The State of the Atmosphere: Sunday, September 13th, 2020

The state of the atmosphere has me incredibly grateful to live where we do this week, with fires ravaging the west, and a very active tropical season continuing in the Atlantic.

Wildfires in the west
Wildfires in the west continue to cause incredible devastation, as more than 4 million acres have now burned across California, Oregon, and Washington this year. The deadly fires have claimed the lives of at least 23 people, and forced the evacuations of hundreds of thousands of people in recent weeks.

Thankfully, this week's cold front, rain, and snow have helped both clear our air for the time being and knock down local fires at least marginally. Across the west air quality remains at some of the worst levels in the world right now with the ongoing fires:

With scenes like this becoming all too regular across the Pacific Northwest this month:  

Relentless pattern
We aren't looking for a lot of relief from the heat and dry conditions plaguing the west in the near term, at least not across California. While the medium range outlook for Oregon and Washington does show perhaps some moisture returning to the forecast – temperatures will remain above average, with little in the way of moisture expected for Northern California over the next 10 days.

With an overall dry outlook for the extended period (weeks 3 and 4):

Active tropical Atlantic
The National Hurricane Center continues monitoring what has been historically active season in the Atlantic. The most recent threat to the U.S. mainland is Tropical Storm Sally which is expected to strengthen into a hurricane early this week and make landfall along the Louisiana coastline. (You can find the full page version of the map below here)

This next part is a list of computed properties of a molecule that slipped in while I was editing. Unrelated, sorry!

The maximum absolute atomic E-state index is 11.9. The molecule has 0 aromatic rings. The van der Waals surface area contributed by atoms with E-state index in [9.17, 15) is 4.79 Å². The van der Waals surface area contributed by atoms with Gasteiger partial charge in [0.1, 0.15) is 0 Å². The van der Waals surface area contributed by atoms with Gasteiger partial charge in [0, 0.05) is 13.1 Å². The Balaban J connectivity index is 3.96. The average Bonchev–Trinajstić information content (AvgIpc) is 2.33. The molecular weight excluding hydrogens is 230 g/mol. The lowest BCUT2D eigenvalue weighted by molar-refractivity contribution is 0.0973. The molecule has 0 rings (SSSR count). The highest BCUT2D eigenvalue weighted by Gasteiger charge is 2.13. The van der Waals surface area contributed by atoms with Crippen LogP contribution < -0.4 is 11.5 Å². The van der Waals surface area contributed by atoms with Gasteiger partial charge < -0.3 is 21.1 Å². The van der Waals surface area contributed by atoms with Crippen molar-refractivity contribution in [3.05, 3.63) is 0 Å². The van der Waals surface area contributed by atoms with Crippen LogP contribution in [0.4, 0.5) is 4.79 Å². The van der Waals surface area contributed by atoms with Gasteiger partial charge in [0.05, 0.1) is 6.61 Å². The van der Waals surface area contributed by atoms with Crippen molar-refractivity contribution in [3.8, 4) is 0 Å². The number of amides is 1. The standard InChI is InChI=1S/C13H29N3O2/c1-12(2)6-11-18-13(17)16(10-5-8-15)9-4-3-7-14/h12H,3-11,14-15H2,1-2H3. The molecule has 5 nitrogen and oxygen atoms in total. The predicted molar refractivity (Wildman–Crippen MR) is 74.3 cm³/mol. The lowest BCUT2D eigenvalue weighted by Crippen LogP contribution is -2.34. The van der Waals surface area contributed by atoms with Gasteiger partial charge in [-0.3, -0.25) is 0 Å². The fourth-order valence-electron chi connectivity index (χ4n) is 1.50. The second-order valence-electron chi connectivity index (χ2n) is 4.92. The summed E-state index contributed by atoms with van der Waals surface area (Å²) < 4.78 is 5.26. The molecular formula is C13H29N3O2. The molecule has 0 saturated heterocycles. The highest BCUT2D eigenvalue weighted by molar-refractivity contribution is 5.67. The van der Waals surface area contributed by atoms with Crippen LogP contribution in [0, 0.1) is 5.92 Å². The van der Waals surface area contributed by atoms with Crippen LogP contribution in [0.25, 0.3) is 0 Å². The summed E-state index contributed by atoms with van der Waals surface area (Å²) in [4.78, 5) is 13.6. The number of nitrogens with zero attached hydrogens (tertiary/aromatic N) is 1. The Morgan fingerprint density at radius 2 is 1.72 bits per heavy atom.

Unlike with the recent landfall of Hurricane Laura, Sally is expected to move slower and produce a lot more rainfall as it comes ashore. Current forecasts yield upwards of 12" of rain across portions of Louisiana, Mississippi, and Alabama in the coming days:

Closer to home
As you probably discerned from the maps above, our weather is set to turn much quieter for awhile after a wild week of weather last week. If you missed our list of weather records that were set in Denver last week, you'll want to check out this post for sure:

Here’s the long list of weather records broken in Denver over the last five days
It’s been an incredible and unforgettable five days of weather along the Front Range of Colorado and across the Eastern Plains. In the last five days Denver has either set or tied two daily record highs, set a new monthly record high (of 101°F!), tied the earliest freeze on record, and set or tied …

The forecast for the next week (perhaps longer) in Denver has highs in the mid to upper 80s most afternoons, equating to highs about 3 to 6°F above average for this time of year. Overnight lows will be in the low to mid 50s most morning, which is also above average for this time of year. The average high for September 15th is 81°F, and the average low is 50°F.

Here's Denver's planner for the week: